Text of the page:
Troy Semelsberger, a chemical engineer at Los Alamos National Laboratory, contributed this guest column to the Albuquerque Journal’s Executive’s Desk.
The era of viable alternatives to fossil fuel-based transportation appears to be at hand.
With the transportation sector the biggest contributor of greenhouse gases in the United States, California recently became the first of potentially many states to put a 2035 expiration on the sale of new internal-combustion vehicles. Meeting climate-crisis-driven transportation challenges depends on developing new fuels and an infrastructure for producing, processing, delivering and storing those fuels.
Hydrogen is a promising alternative fuel for vehicles, especially light trucks and heavy vehicles, given the constraints of battery-only vehicle power. The hydrogen fuel-cell technology to power those vehicles is rapidly advancing. A complementary challenge emerges: How do we get the hydrogen where it needs to be? Can we make fueling with emission-free hydrogen as easy as filling up the tank on a gas guzzler? Recent research is making big strides toward finding solutions.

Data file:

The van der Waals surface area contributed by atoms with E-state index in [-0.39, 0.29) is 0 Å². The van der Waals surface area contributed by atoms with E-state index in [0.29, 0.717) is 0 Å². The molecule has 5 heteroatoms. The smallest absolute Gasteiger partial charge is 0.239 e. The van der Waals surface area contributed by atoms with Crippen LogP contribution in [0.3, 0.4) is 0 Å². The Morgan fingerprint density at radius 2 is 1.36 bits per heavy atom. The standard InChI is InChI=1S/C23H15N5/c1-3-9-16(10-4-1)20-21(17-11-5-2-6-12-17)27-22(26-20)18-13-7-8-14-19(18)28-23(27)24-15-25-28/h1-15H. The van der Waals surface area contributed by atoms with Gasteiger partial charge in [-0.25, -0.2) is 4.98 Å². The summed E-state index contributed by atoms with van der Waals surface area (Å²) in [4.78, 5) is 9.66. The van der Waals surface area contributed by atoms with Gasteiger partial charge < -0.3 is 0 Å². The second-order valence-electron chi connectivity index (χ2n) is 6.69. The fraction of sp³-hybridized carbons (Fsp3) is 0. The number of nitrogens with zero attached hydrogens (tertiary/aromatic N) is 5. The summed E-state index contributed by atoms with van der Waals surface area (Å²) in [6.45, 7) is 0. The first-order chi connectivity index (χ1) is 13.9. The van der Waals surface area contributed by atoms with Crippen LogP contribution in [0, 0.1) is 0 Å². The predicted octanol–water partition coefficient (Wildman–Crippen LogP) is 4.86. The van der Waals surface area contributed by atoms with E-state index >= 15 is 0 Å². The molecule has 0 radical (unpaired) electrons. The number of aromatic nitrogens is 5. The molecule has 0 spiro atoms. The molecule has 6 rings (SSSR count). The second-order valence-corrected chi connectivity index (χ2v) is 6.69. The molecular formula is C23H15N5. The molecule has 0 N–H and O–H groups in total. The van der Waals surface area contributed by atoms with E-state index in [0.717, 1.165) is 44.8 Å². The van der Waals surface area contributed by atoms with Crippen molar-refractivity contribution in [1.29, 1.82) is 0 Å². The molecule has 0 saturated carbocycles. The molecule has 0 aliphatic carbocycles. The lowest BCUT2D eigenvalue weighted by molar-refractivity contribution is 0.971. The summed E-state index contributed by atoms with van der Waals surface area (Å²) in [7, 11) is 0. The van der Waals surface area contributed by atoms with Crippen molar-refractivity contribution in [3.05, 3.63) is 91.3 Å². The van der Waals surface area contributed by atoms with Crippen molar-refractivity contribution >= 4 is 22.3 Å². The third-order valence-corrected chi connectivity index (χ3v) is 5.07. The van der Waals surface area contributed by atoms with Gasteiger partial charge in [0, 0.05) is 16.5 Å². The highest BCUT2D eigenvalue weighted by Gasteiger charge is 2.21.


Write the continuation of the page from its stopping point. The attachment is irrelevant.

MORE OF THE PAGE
The Executive’s Desk is a guest column providing advice, commentary or information about resources available to the business community in New Mexico.